by Daniel Nkado
I grew up listening to neither Michael Jackson nor Diana Ross.
I was already 16 when we first had electricity.
The loud buzzing of an alarm clock didn’t wake me each morning. The shrill cry of the rooster did. He was red-coloured and always on time.
Mornings were usually cool and calm. The singing of birds and chatter of squirrels formed a strange, yet pleasant, melody.
Often, I would pause sweeping the compound and stand the long broom to listen. Till Mama yelled out at me, ‘Nnenna, won’t we eat this morning?’
Mama would say morning, but breakfast was usually at noon.
The goats must be fed first and the sheep taken out.
Two or three trips to the lake and then we would pick the basket and cutlass and head to the farm. Somehow Mama believed we’d get a better yield if the cassavas were harvested in the morning.
Back at home, we’d cut the tubers into threes or fours, load them inside the big clay pot and fill with water.
They’d stay some days and then the real job will commence.
‘What is the real job?’ my husband asked.
I smiled at him. ‘I’m sure you don’t want to know,’ I told him.
‘Come on, Nena, I love everything about your culture.’
I nodded, still smiling.
He does actually. I know. He is one of the few non alumni to join the CWAS Society of the Department of African Studies and Anthropology at Birmingham.
He liked Things Fall Apart by Chinua Achebe and Half of a Yellow Sun by Chimamanda Adichie, though not so much her latest—Americanah—which he claimed didn’t give him as much Africa as he would have wanted.
But each time my husband says something like this, expresses his deep love for my culture, there is always this guilt feeling that pricks me.
I feel I’ve not given in as much as I’ve received. I do not care so much about my husband’s culture.
At least, not as much as he does mine.
Many times, I pretend the nods, the smiles, the laughter and all. I do not like hamburger, cheese, pies and sausages. Jackets, furry coats and hats.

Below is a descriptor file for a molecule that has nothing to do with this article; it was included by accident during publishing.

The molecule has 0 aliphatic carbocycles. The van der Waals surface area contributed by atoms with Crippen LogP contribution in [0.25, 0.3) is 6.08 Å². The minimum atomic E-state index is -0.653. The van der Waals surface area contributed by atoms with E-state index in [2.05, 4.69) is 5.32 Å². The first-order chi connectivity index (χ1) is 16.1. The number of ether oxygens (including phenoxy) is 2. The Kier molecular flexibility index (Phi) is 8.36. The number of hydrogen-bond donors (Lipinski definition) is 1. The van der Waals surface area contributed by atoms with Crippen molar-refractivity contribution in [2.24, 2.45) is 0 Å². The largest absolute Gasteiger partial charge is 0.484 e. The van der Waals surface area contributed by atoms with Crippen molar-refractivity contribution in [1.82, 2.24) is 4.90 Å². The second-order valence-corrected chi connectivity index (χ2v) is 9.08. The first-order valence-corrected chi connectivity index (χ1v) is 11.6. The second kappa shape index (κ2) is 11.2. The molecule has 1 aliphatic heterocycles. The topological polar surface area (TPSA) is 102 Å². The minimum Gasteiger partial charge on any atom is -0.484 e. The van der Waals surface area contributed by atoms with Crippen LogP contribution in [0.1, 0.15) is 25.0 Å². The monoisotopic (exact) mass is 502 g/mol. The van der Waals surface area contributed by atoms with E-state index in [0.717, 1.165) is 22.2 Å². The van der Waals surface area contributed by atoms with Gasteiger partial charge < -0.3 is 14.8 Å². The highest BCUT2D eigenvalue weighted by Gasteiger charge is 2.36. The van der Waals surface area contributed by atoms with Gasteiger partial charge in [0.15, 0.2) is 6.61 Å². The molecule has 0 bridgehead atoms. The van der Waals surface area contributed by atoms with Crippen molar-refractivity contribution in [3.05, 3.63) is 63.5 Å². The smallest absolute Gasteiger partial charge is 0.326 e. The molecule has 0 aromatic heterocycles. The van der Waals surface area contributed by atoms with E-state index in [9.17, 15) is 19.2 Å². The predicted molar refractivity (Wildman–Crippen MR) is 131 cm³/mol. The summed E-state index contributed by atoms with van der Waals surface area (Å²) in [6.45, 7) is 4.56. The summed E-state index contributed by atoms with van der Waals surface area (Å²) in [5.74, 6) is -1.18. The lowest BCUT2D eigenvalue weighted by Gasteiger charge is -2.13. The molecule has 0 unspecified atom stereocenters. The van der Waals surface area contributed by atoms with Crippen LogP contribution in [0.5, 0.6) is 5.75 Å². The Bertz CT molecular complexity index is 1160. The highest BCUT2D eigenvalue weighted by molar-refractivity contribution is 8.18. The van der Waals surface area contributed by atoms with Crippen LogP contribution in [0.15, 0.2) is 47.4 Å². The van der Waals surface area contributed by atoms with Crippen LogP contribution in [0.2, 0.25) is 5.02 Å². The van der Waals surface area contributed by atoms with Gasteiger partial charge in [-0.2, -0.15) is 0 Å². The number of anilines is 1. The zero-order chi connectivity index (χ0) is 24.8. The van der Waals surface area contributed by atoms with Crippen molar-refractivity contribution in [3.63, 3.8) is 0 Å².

I do not like the color of the sand here. I miss the red earth back at home, where red head termites built shelter tubes on.
We would cluster round them and draw them out with sun-wrinkled blades of spear grass.
I feel selfish. I feel like I have married a man that I don’t deserve.
I want to go home. To the sun, the grasses, and the smell of fermented cassava.
One night, my husband finally asked me. ‘What is bothering you?’
I know he’d noticed a long time. He is white, pale-haired and shrewd.
‘I want to go home,’ I said.
To my surprise, he smiled instead.
‘You miss Africa, don’t you?’
I nodded and said ‘Yes’, even though I didn’t like the way he used Africa instead of Nigeria.
It is common to hear him say, ‘My wife is from Africa’ and I usually don’t like it. Statements like that make Africa look small, parallel…belittled.
‘We’ll go together next summer, how about that?’ my husband said.
A settling sigh flew out of me. I quickly clung to him. ‘Thank you,’ I said.
He rubbed my hair. ‘I love you.’
‘I do you too.’
We arrived Agulu in August.
I was shocked. I didn’t see most of the things I wanted to see.
Most of the trees were gone. I couldn’t hear the birds sing because Chris Brown blared from my cousin’s window.
The central road has become tarred and every so often you’d hear the screech of a vehicle speeding past.
I did not see squirrels on the few trees that still stood. The air has lost its scent, and peace, and texture.
In the evening, when I asked a boy to help me get some fruits, he brought me back apples and grapes.
He couldn’t find the soursop I requested.
I joined Mama on the bench. ‘When are we going to go to the farm?’ I asked her.
She smiled and told me there was no need. That she had paid the tractor men to till the land for her. ‘Everyone uses them these days,’ she said.
‘What of the lake,’ I asked.
‘A bridge has been built across it.’
‘Can we go and fetch water?’
‘The borehole is just down the road. Everyone goes there now.’
I checked and saw that the clay pots have all gone, replaced by plastic jerry cans. Yellow, black, white, all colours.
I touched Mama’s hair. ‘Mama, your hair has changed.’
‘Oh, that is wigi, the white people’s hair, that I’m wearing. Your brother bought it for me last Christmas.’
I was disappointed. I felt like crying.